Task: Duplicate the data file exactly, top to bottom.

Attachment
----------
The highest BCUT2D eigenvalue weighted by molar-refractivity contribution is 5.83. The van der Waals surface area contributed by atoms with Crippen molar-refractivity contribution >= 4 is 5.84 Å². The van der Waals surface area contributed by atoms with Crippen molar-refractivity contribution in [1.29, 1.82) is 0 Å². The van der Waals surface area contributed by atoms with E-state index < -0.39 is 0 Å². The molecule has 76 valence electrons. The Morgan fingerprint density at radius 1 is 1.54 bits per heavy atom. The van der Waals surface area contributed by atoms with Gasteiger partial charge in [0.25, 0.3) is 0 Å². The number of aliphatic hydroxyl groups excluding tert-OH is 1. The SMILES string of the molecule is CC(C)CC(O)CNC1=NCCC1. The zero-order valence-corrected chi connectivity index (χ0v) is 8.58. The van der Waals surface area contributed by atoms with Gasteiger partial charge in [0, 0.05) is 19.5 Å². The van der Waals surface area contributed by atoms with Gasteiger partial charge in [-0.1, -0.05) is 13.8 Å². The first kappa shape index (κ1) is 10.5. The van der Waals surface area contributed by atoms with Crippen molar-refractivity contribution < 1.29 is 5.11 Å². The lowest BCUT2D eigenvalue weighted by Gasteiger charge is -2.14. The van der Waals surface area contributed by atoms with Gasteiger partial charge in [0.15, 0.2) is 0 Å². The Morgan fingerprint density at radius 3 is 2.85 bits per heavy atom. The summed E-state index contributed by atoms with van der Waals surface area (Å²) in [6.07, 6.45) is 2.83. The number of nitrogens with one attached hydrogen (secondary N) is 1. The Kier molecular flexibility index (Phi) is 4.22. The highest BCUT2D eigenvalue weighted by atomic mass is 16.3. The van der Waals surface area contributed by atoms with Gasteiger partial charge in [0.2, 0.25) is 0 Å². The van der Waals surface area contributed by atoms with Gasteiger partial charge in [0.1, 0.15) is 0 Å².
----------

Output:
The highest BCUT2D eigenvalue weighted by molar-refractivity contribution is 5.83. The van der Waals surface area contributed by atoms with Crippen molar-refractivity contribution >= 4 is 5.84 Å². The van der Waals surface area contributed by atoms with Crippen molar-refractivity contribution in [1.29, 1.82) is 0 Å². The van der Waals surface area contributed by atoms with E-state index < -0.39 is 0 Å². The molecule has 76 valence electrons. The Morgan fingerprint density at radius 1 is 1.54 bits per heavy atom. The van der Waals surface area contributed by atoms with Gasteiger partial charge in [0.25, 0.3) is 0 Å². The number of aliphatic hydroxyl groups excluding tert-OH is 1. The SMILES string of the molecule is CC(C)CC(O)CNC1=NCCC1. The zero-order valence-corrected chi connectivity index (χ0v) is 8.58. The van der Waals surface area contributed by atoms with Gasteiger partial charge in [0, 0.05) is 19.5 Å². The van der Waals surface area contributed by atoms with Gasteiger partial charge in [-0.1, -0.05) is 13.8 Å². The first kappa shape index (κ1) is 10.5. The van der Waals surface area contributed by atoms with Crippen molar-refractivity contribution < 1.29 is 5.11 Å². The lowest BCUT2D eigenvalue weighted by Gasteiger charge is -2.14. The van der Waals surface area contributed by atoms with Gasteiger partial charge in [0.15, 0.2) is 0 Å². The Morgan fingerprint density at radius 3 is 2.85 bits per heavy atom. The summed E-state index contributed by atoms with van der Waals surface area (Å²) in [6.07, 6.45) is 2.83. The number of nitrogens with one attached hydrogen (secondary N) is 1. The Kier molecular flexibility index (Phi) is 4.22. The highest BCUT2D eigenvalue weighted by atomic mass is 16.3. The van der Waals surface area contributed by atoms with Gasteiger partial charge in [0.2, 0.25) is 0 Å². The van der Waals surface area contributed by atoms with Gasteiger partial charge in [0.1, 0.15) is 0 Å².